Thus, like Minnesota, Pennsylvania’s major goal was to preserve the Union, not to free the slaves. Although the resolutions don’t explain why the state desired to keep the Union intact, it’s likely that they wanted to avoid the economic consequences of disunion—just as did Minnesota and other Northern states. As President-elect Lincoln well knew, Pennsylvania’s iron producers depended upon high protective tariffs. At the Republican convention the previous May, his operatives incorporated a protective tariff plank in the Party’s platform in order to win the state’s delegates, which were considered necessary to getting Lincoln the presidential nomination.**
Due to their focus on slavery, many of today’s historians minimize the adverse consequences of disunion for tariff-protected industries. If the Confederacy were to survive as a separate country its import tariffs would certainly have been much lower than those of the federal union. President Jefferson Davis announced in his inaugural address, “Our policy is peace, and the freest trade our necessities will permit. It is . . . [in] our interest, [and those of our trading partners] that there should be the fewest practicable restrictions upon interchange of commodities.”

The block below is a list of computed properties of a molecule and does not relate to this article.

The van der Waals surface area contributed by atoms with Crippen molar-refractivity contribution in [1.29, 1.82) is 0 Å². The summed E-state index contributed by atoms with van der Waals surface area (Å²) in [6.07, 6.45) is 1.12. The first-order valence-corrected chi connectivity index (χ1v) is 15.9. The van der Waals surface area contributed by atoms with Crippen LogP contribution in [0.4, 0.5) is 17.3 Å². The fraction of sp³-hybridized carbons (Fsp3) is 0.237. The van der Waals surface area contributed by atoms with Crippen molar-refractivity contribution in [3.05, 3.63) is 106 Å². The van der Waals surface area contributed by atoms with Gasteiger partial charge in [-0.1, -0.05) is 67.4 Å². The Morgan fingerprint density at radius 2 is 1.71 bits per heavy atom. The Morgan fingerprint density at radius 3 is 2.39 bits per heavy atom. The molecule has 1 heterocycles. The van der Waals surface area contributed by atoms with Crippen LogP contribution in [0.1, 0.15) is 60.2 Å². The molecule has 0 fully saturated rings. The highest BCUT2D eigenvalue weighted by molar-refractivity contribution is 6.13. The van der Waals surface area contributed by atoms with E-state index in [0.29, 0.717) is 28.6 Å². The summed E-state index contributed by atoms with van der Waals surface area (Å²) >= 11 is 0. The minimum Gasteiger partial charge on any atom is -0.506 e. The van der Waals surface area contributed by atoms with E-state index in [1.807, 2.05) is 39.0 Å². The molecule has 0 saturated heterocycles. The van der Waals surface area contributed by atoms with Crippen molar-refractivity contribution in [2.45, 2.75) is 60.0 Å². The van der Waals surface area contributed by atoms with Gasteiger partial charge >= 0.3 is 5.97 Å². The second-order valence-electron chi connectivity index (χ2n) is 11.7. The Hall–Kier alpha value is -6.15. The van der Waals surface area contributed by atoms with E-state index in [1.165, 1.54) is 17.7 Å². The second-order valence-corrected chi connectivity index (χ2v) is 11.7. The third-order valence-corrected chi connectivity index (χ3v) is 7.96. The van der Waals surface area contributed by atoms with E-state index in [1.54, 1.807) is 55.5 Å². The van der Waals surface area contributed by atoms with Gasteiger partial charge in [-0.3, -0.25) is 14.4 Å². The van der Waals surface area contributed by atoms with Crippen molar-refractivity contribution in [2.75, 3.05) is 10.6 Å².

Low Confederate tariffs would confront the remaining states of the abridged Union with two consequences. First, since ninety percent of federal taxes came from tariffs, the government’s revenue loss would be sizable. Articles imported into the Confederacy from Europe would divert tariff revenue from the North to the South. Second, and even more importantly, a low Confederate tariff would induce Southerners to buy manufactured goods from Europe as opposed to the Northern states where prices were inflated by protective tariffs.
In January 1861 The Philadelphia Press editorialized, “It is the enforcement of the revenue laws [tariffs], not the coercion of [South Carolina] that is the question of the hour. If those laws cannot be enforced, the Union is clearly gone.” In When in the Course of Human Events author Charles Adams reasons: